After the First World War, pastors in the Roman Catholic and Protestant world began to sport a clean-cut, more modern look: beardless with cropped hair. However, many Orthodox Christian clergy – both monastic and married – continue to wear untrimmed beards and long hair. While this certainly makes them easy to pick out of a crowd, that is not the reason they do so. Orthodox clergy wear their hair long and beards untrimmed to emulate Christ, who was a Nazarene.
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Commandments concerning beards and hair in the Old Testament
At the foundation of the Levitical priesthood, the Lord gave the following commandments to His priests during periods of mourning: “You shall not shave a bald spot on your head for the dead [a pagan practice], nor shall they shave the edges of their beard…” (Lev. 21:5). And to all men, He says: “You shall not shave around the sides of your head, nor shall you disfigure the edges of your beard (Lev. 19:27).
We see this repeated in the law given to the Nazarene: “All the days of his vow of purification no razor shall come upon his head; until the days are fulfilled for which he vowed to the Lord; he shall be holy. Then he shall let the locks of the hair on his head grow” (Numbers 6:5).
These commandments illustrate the complete devotion the Lord expects from His priests. Laity, likewise, are called to that same level of devotion, although without priestly duties.
The Nazirite vow
Nazirites were those who took a vow to the Lord. As part of this vow, they could not cut their hair. The only acceptable time was if they came into contact with a dead body (Numbers 6:1-21). A few well-known examples of Nazirites from the Scriptures include:
- Sampson (Judges 16:17-19)
- St. John the Baptist (Luke 1:15, cf. Numbers 6:2-3)
- St. Paul (Acts 18:18; Acts 21:15)
- St. James, the Brother of the Lord (according to St. Epiphanius [Panarion 29.4, p. 125] and Eusebius [Ecclesiastical History 2:23:5].
Isn’t long hair a shame unto a man?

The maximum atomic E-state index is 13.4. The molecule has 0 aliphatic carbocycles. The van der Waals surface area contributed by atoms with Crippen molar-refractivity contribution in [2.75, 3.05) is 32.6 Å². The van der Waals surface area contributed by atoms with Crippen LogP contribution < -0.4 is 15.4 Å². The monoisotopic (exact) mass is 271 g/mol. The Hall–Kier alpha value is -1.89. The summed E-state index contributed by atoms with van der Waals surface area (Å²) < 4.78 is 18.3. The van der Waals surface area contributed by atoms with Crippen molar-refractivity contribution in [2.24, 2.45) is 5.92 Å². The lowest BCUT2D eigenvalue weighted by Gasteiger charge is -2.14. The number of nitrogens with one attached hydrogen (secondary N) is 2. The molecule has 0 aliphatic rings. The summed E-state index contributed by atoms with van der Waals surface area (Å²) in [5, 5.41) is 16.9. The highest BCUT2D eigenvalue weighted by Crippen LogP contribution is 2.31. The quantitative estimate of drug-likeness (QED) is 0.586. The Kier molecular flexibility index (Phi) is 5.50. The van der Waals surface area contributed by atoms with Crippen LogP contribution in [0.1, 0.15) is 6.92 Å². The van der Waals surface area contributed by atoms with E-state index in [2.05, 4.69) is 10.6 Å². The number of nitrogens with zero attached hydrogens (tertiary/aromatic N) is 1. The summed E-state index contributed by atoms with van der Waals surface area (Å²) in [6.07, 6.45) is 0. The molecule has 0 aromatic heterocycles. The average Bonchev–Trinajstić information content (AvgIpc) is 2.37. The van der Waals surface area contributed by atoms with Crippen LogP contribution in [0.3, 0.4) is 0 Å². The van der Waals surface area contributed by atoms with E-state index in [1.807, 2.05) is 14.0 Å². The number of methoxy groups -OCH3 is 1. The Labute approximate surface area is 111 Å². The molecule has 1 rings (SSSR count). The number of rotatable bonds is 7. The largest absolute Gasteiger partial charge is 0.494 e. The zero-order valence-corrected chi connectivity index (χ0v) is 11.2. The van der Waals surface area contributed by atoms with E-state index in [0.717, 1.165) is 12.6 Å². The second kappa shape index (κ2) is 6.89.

In 1 Corinthians 11:14, St. Paul says: “Does not even nature itself teach you that if a man has long hair, it is a dishonor to him?”
How then do we reconcile this with the Old Testament tradition of not cutting the hair? In the original Greek, St. Paul uses the word κομᾷ (koma). This word designates hair as an ornament, as opposed to the anatomical/physical word for hair, θρίξ (thrix). His selection of words emphasizes his criticism of laymen wearing their hair in a stylized fashion, which was contrary to pious Jewish and Christian love of modesty. We see this same approach to hair in the 96th canon of the Sixth Ecumenical Council where it states: “Those therefore who adorn and arrange their hair to the detriment of those who see them, that is by cunningly devised intertwinings, and by this means put a bait in the way of unstable souls.”
Moreover, given the nature of St. Paul’s own Nazirite vow, it is highly unlikely that he was objecting to men having hair beyond a certain length. In the ancient world, men having long hair was quite normal, particularly in Hebrew culture. Men who wore their hair cropped or stylized in those days were pagans. If Hebrew men did cut their hair, it was infrequent, as in the case of Absalom (the son of King David), who cut his hair at the end of every year (2 Samuel 14:26). Absalom’s appearance was far from odd or inappropriate; in fact, he was praised for his appearance (2 Samuel 14:25).
Also, according to the universal iconographic tradition of the Church, Christ Himself and most other saints are depicted with long hair.
So there you have it!
In light of all this, the Church continues to encourage her clergy to uphold this pious Old Testament tradition. And many Orthodox priests and monks (and even laymen) humbly do so.